To avoid roads where heavy traffic is an issue, a pilgrims are encouraged to continue on the Marriott’s Way through Drayton, leaving the old railway line to swinging south through woods, farm and field, to cross the river in a wide loop, before entering the village of Ringland.
According to the Anglo-Saxon Chronicle, in the year 855, the (Viking) Great Heathen Army defeated the forces of Edmund, King of East Anglia at a place that sounds like Hellesdon, north of the Walsingham Way on the other side of the river.
Although, it is historically unlikely that Edmund’s final battle was fought in Norfolk, he is commemorated as a Christian martyr in churches dedicated to St. Edmund at Costessey and Taverham. Further along the route at Lyng, there is a , ruined, St. Edmund’s Chapel. A St. Edmund’s Fair was held there on 20th November, the day of his death.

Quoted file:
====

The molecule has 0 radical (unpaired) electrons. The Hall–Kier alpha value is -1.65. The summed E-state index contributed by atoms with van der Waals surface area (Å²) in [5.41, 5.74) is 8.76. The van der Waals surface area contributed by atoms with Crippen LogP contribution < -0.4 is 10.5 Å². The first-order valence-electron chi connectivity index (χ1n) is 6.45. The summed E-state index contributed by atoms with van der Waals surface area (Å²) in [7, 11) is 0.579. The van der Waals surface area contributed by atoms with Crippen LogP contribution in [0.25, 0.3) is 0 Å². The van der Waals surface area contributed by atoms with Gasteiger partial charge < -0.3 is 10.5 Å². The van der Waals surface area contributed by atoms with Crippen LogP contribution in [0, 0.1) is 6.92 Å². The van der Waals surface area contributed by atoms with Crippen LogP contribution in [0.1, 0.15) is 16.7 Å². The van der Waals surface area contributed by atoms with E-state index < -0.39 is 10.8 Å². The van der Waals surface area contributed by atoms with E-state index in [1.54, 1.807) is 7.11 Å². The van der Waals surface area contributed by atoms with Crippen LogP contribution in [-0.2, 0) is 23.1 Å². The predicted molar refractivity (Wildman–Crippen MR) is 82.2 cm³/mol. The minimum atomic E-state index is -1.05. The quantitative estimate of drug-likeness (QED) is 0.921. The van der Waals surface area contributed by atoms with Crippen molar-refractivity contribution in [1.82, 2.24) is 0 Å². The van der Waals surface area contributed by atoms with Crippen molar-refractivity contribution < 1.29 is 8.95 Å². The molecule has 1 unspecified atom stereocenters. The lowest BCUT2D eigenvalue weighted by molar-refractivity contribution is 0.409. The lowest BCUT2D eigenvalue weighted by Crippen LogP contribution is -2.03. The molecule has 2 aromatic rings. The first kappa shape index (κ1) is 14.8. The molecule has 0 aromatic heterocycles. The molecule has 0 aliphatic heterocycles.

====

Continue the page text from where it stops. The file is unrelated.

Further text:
Taverham and Costessey both feature in stories told about another royal East Anglian saint, St. Walstan. He gave up royal privileges to live a life of prayer as a farm labourer. Walstan is buried at Bawburgh and there are holy wells at Bawburgh and Costessey. The site of a holy well in Taverham is lost. The Roman Catholic church at Costessey is dedicated to St. Walstan.